And therein lies the first, and most important thing you need to know about Parkour, and movement in general, and that is–that there is no barrier of entry.  There is no such thing as being too old, or too weak, being too busy or not good enough!

But I dont expect you to completely believe me when I say fitness can be fun, especially after 5 short minutes. As Buckminster Fuller once said that “If you want to teach people a new way of thinking, don’t bother trying to teach them.  Instead, give them a tool the use of which will lead them to new ways of thinking.”

So, after a short demonstration by members of our community, I’d like to invite you all over to play, and, perhaps, pick up that tool that will change the way you think about fitness and yourself.

Parkour demonstration making the case for movement at #Feast2013

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“It is impossible for a man to learn what he thinks he already knows.”— Epictetus

One of the plagues that ails our movement culture today can be summed up in a few words:

“oh, I know.”
“I already learned how to do that

Every instructor has probably had these phrases, or something similar, thrown at them at least once by one of their students.  Sometimes you might hear yourself saying it as you brushed off critique from a friend.  We are so eager to be constantly learning something new that we become dismissive of revisiting lessons we’ve already heard.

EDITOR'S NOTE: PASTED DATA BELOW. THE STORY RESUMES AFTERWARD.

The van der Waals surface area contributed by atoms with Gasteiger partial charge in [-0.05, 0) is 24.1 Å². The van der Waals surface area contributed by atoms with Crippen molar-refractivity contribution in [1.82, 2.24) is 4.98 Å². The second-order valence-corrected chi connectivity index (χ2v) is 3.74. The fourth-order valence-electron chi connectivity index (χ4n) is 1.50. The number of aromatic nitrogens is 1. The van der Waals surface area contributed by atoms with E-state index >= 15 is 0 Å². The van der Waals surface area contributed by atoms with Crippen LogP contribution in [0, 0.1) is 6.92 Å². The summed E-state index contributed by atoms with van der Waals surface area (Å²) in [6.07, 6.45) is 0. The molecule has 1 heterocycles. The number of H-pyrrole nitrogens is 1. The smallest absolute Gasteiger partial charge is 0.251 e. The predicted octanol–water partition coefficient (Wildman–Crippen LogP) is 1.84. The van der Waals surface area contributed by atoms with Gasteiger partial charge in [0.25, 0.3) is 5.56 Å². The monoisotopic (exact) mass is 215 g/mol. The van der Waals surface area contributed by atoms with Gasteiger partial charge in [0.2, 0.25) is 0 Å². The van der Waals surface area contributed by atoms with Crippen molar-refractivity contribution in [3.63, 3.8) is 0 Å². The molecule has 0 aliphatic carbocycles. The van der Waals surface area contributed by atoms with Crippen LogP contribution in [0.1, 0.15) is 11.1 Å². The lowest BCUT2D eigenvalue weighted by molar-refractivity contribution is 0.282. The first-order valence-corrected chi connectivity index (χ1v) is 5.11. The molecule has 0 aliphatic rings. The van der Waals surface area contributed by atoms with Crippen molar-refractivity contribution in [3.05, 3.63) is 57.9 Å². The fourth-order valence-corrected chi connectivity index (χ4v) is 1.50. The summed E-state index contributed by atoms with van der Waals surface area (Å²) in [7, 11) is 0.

II.

We have entered an age where we are confusing familiarity with a technique or movement with true knowledge and mastery.  And, every time we become dismissive of critique, every time we say ‘I know’, we are defeating ourselves and limiting our potential.  With every ‘I know’, we declare ourselves superior to practice, we prevent the opportunity for growth, and we project ourselves as not only difficult to talk to, but difficult to train with as well.

I mean, I’ll admit it.  Learning new skills and techniques is very exciting.  It expands your language, reveals new challenges, and, without doubt, can assist in helping overcome tougher training and motivation plateaus. However, if you think you are only progressing if you are learning something new, then you will never be master of your movement, nor, most likely, are you training in a way that leads to longevity.

Movement is not a thing to be mastered in one day, one week, one year of practice.  To truly understand a movement, and to master a techniques, one is required to consistently revisit old lessons and to find new challenges within an already established vocabulary.

III.

The other day I was teaching a few students how to jump.  Right away, the students declared that they wanted to do something different because they ‘learned how to jump last week.’   So I walked over to the rail and I asked, can you jump to this?  No reply.  Can you jump over this wall, and land quietly? Can you jump down on to that ledge… and then up on to that box?  Can you jump and land while ducking?  Can you jump with one leg?  Accurately?  Five times in a row?

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Needless to say, there were no further complaints.

IV.

Often, people will say they know how to do something long before they do.  The mind often understands long before the body.  It is important to constantly remind yourself, as you train and teach others, that it is not the mind that needs to learn, but the body–and the body only learns through frequent repetition and exploration.body_brain